What Julian Assange/Wikileaks does is not illegal

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While I wait to see if Wikileaks is going to open access to the embargoed State Department cables for non-privileged media outlets, I want to point out two things that I think are really important to keep in mind about all of this.

John Kampfner of The Independent attributes the media's anger at Wikileaks to having their subserviance to the government exposed so publicly and often. It isn't a reach to say that Wikileaks has taken on the traditional role of government accountability long since abandoned by the "real" press. Kampfner's story is largely critical of the British press, but everything he says applies equally to the American press as well. From petty, privacy-invading smear jobs like this one by the New York Times targeting Julian Assange personally, to their heavy and unquestioning reliance on propaganda fed to them by government officials always insisting on anonymity.

The definition of a failed press is one that repeats whatever it is told by those who have the power it admires and wants for itself, at the expense of an informed public.

While not every article written on Assange suffers from such ill intent, most of them appear to be based on jealousy (for being consistently scooped by Wikileaks) and anger (for being revealed as government propagandists).

The other important thing to remember is that contrary to the claims of government propagandists (or alternatively the truly ignorant and misinformed), nothing Wikileaks has in regards to U.S. intelligence dumps is actually illegal.

Press Secretary Robert Gibbs, a person I lose respect for seemingly by the hour, said today that Wikileaks people are "criminals first and foremost". Given that Julian Assange is not an American citizen and isn't in any U.S. territory, it should go without saying that Assange is not subject to American law. And that's without stopping to address the absurdly anti-democratic edict that anyone who doesn't something the United States disapproves of is automatically a criminal, no due process or trial needed.

The United States is not the world police and foreigners living in foreign countries are not required to pledge loyalty to the stars and stripes and abide by our laws. That kind of extra-imperialist thinking is simply deranged.

Moreover, Glenn Greenwald wrote on Salon that the United States is actually one of the few countries that doesn't criminalize the release of classified/secret information by non-government/military persons:

He's not alone in being unaware that the U.S. -- unlike many other countries -- does not have a general criminal prohibition on disclosing state secrets.  It is, of course, illegal for those with an affirmative duty to safeguard secrets (such as government and military employees) to leak certain categories of classified information, but it is generally not illegal for non-governmental third parties -- such as media outlets or private citizens -- to publish that information.  That's why it's extremely difficult to prosecute newspapers for publishing classified information -- such as when The New York Times published the Pentagon Papers or the story of Bush's illegal NSA spying program, or when Dana Priest exposed the CIA's network of secret black sites.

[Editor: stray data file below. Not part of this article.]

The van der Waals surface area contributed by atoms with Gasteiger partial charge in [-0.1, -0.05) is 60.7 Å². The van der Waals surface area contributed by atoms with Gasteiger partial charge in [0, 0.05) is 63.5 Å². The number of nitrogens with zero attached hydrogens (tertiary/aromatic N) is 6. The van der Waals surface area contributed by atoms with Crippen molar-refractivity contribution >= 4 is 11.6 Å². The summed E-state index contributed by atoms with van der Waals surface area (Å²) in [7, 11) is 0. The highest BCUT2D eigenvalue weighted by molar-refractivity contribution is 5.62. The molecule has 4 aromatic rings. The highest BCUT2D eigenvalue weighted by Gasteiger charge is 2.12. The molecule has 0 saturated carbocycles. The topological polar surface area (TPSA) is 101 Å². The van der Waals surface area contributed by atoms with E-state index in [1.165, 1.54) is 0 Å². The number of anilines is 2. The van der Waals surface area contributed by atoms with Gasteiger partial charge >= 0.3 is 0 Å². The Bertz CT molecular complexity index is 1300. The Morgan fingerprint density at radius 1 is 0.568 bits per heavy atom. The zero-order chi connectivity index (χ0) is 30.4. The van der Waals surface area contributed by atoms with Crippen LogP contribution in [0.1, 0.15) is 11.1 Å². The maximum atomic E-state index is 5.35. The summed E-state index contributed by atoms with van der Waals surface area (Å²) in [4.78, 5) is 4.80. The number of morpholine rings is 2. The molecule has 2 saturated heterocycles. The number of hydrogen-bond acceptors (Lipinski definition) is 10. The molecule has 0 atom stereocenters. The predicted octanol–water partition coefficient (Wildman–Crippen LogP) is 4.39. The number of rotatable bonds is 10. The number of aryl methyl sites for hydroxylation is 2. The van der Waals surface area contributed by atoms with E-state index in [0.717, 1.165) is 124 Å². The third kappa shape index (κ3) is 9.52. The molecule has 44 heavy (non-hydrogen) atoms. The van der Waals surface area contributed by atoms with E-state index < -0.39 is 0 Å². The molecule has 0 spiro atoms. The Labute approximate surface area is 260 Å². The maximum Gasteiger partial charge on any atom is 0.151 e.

It's expected for the U.S. Press Secretary to state the official opinion of the government, and in service of that, to distort the truth, misstate facts, and even outright lie. It is by definition a post of pure propaganda. That is precisely why it's important to see such statements for what they are.

No government likes having its secrets revealed (yet most are the worst abusers of privacy) and of course they expected to react harshly to leaks such as this. There's nothing inherently wrong aggressively defending national security and even being overaggressive in that area.

However, it is important for an informed society to think for itself and not blindly accept every single thing the government says -- and even what the media writes, as it drifts closer and closer adopting government as its official constituent rather than the people. Leaks such as this threaten that base of power by bringing accountability to government by revealing petty, embarrassing and even damaging behavior, and replacing the media as the primary conduit of information to the people.

This is to say nothing of the truly deranged lunatics calling for the summary extra-judicial execution of Assange (who has literally done nothing but publish information attained by others) and the categorization of Wikileaks as a terrorist organization.

One wonders if such lunacy would exist if Wikileaks were publishing classified governments from Iran's nuclear power program, or something from China's buried/censored human rights record. It also wouldn't be a real stretch to see the people agitating for his murder to be handing him a medal, if that were the case.

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About this Entry

This page contains a single entry by Paul William Tenny published on November 29, 2010 4:18 PM.

Is Wikileaks more important than their namesake? was the previous entry in this blog.

Obsessive government secrecy serves itself, not you, and still endangers lives is the next entry in this blog.

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